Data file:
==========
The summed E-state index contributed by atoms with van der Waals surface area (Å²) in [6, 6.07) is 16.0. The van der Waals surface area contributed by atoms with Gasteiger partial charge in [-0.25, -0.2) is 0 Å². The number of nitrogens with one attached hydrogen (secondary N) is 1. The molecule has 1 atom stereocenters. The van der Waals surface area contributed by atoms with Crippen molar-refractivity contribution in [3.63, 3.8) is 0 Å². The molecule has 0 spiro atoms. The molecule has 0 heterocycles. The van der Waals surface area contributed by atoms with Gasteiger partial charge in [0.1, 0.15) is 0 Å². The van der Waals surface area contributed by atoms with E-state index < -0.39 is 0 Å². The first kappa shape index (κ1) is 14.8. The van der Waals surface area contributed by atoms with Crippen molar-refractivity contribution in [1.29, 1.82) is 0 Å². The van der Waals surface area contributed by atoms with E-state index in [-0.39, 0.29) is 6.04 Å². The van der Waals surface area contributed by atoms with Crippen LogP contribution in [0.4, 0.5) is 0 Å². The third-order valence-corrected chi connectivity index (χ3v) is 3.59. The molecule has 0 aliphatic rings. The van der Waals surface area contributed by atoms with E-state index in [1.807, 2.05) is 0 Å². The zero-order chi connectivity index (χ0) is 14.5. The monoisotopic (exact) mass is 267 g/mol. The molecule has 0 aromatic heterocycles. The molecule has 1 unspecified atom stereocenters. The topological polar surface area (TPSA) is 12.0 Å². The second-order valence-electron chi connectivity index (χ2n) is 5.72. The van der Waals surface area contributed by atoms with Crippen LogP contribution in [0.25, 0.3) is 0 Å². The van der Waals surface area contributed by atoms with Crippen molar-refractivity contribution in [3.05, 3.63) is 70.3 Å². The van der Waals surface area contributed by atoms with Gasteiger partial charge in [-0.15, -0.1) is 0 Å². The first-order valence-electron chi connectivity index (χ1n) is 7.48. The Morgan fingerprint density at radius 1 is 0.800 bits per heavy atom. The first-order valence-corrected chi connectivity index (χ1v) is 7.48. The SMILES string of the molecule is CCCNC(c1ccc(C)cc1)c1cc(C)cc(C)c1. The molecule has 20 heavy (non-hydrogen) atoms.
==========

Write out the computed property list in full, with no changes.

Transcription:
The summed E-state index contributed by atoms with van der Waals surface area (Å²) in [6, 6.07) is 16.0. The van der Waals surface area contributed by atoms with Gasteiger partial charge in [-0.25, -0.2) is 0 Å². The number of nitrogens with one attached hydrogen (secondary N) is 1. The molecule has 1 atom stereocenters. The van der Waals surface area contributed by atoms with Crippen molar-refractivity contribution in [3.63, 3.8) is 0 Å². The molecule has 0 spiro atoms. The molecule has 0 heterocycles. The van der Waals surface area contributed by atoms with Gasteiger partial charge in [0.1, 0.15) is 0 Å². The van der Waals surface area contributed by atoms with E-state index < -0.39 is 0 Å². The first kappa shape index (κ1) is 14.8. The van der Waals surface area contributed by atoms with Crippen molar-refractivity contribution in [1.29, 1.82) is 0 Å². The van der Waals surface area contributed by atoms with E-state index in [-0.39, 0.29) is 6.04 Å². The van der Waals surface area contributed by atoms with Crippen LogP contribution in [0.4, 0.5) is 0 Å². The third-order valence-corrected chi connectivity index (χ3v) is 3.59. The molecule has 0 aliphatic rings. The van der Waals surface area contributed by atoms with E-state index in [1.807, 2.05) is 0 Å². The zero-order chi connectivity index (χ0) is 14.5. The monoisotopic (exact) mass is 267 g/mol. The molecule has 0 aromatic heterocycles. The molecule has 1 unspecified atom stereocenters. The topological polar surface area (TPSA) is 12.0 Å². The second-order valence-electron chi connectivity index (χ2n) is 5.72. The van der Waals surface area contributed by atoms with Crippen LogP contribution in [0.25, 0.3) is 0 Å². The van der Waals surface area contributed by atoms with Crippen molar-refractivity contribution in [3.05, 3.63) is 70.3 Å². The van der Waals surface area contributed by atoms with Gasteiger partial charge in [-0.15, -0.1) is 0 Å². The first-order valence-electron chi connectivity index (χ1n) is 7.48. The Morgan fingerprint density at radius 1 is 0.800 bits per heavy atom. The first-order valence-corrected chi connectivity index (χ1v) is 7.48. The SMILES string of the molecule is CCCNC(c1ccc(C)cc1)c1cc(C)cc(C)c1. The molecule has 20 heavy (non-hydrogen) atoms.